John Breyault is vice-president of public policy, telecommunications and fraud at the National Consumers League in Washington, D.C.
Mobile cramming refers to any unauthorized charge that appears on your bill. The fraud was initially associated with landline phones and is migrating to wireless phones. Cramming occurs when a third party signs you up for a service that you don't know you're paying for. Maybe you were asked to enter your number on a Web site to access a joke of the day, for example, or a horoscope. This is the first part of a "double opt in." Then you might get a text message saying something like "reply STOP if you don't want this." Considering it spam, you delete it. As a result, you get signed up for these recurring charges, typically about $10 a month. Because the charges are buried in multipage phone bills, consumers don't notice and might get charged repeatedly over the course of many months.
SEE ALSO: What to Know About Phone Scams
What is mobile cramming, and why is it a problem?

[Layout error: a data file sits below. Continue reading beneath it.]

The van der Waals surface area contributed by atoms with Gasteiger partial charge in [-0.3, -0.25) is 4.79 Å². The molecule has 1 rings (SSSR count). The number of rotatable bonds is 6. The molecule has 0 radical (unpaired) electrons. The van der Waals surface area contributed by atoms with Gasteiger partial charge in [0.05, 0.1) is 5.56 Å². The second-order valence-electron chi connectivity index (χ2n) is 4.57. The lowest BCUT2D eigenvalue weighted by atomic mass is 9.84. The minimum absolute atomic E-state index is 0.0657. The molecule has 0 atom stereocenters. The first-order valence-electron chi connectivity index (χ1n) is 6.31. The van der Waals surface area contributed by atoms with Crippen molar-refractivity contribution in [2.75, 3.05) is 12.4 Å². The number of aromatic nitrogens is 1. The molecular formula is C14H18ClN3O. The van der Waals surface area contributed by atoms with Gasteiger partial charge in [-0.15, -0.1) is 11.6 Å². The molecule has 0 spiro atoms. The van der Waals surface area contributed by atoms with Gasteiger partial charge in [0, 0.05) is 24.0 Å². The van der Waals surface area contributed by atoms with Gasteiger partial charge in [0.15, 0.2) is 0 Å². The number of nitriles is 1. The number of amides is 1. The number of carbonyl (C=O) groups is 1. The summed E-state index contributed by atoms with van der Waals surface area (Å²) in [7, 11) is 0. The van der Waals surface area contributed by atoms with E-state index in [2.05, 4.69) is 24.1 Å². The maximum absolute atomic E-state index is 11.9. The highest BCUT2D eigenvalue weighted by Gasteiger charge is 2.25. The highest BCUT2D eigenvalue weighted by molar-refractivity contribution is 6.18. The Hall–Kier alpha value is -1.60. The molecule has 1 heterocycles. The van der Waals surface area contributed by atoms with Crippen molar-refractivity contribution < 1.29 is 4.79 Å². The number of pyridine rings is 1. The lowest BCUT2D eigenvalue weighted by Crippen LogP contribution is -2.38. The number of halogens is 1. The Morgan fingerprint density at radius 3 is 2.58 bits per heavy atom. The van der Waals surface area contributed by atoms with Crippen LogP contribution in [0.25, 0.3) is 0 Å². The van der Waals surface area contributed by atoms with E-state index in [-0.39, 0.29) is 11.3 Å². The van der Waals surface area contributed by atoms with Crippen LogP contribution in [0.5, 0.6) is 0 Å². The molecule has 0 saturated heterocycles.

How can people protect themselves?
Treat your cell-phone number as you would cash or a credit card. Don't just give it out. If you're asked to enter a number to access information online that you can find free elsewhere, it could be a scam.
What should people look for on their bills?
These charges can be labeled practically anything. Carriers do a fair job of breaking out their fees, so look for additional services or miscellaneous charges that are not associated with your regular service.
If you find illegitimate charges on your bill, what should you do?
Complain to the carrier and ask it to block third-party billing. Let the regulatory agencies know. If you report the problem via our online complaint form at www.fraud.org, we'll share that information with more than 90 law-enforcement and consumer-protection agencies, including the Federal Trade Commission and the Federal Communications Commission.
What about cramming on credit card bills? Does the same advice apply?
Again, it's important for consumers to regularly review their credit and debit card bills to make sure they're not getting hit with fraudulent charges. Report a suspicious charge to your credit card company or bank as soon as possible; consumers aren't usually charged for fraudulent use of their cards if they dispute it promptly. With mobile cramming, though, carriers are under no legal obligation to waive the fees or pay for fraud that occurs over their system.